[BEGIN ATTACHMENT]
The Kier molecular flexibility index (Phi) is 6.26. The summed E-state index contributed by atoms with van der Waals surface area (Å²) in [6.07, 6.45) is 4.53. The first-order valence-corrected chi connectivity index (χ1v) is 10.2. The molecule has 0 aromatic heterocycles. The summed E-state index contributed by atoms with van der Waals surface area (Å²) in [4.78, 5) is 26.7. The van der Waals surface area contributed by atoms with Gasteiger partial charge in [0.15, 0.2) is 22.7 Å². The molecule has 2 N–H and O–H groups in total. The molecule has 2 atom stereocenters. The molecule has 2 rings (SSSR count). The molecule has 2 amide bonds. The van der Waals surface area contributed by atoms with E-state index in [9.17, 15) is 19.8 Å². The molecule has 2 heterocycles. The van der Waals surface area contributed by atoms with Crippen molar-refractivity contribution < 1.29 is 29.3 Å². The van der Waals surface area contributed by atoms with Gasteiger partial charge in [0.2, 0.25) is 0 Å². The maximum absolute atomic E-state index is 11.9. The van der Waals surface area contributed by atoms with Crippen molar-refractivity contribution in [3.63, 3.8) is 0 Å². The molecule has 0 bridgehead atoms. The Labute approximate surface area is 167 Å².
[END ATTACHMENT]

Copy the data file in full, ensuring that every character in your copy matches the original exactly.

The Kier molecular flexibility index (Phi) is 6.26. The summed E-state index contributed by atoms with van der Waals surface area (Å²) in [6.07, 6.45) is 4.53. The first-order valence-corrected chi connectivity index (χ1v) is 10.2. The molecule has 0 aromatic heterocycles. The summed E-state index contributed by atoms with van der Waals surface area (Å²) in [4.78, 5) is 26.7. The van der Waals surface area contributed by atoms with Gasteiger partial charge in [0.15, 0.2) is 22.7 Å². The molecule has 2 N–H and O–H groups in total. The molecule has 2 atom stereocenters. The molecule has 2 rings (SSSR count). The molecule has 2 amide bonds. The van der Waals surface area contributed by atoms with E-state index in [9.17, 15) is 19.8 Å². The molecule has 2 heterocycles. The van der Waals surface area contributed by atoms with Crippen molar-refractivity contribution < 1.29 is 29.3 Å². The van der Waals surface area contributed by atoms with Gasteiger partial charge in [0.2, 0.25) is 0 Å². The maximum absolute atomic E-state index is 11.9. The van der Waals surface area contributed by atoms with Crippen molar-refractivity contribution in [3.63, 3.8) is 0 Å². The molecule has 0 bridgehead atoms. The Labute approximate surface area is 167 Å².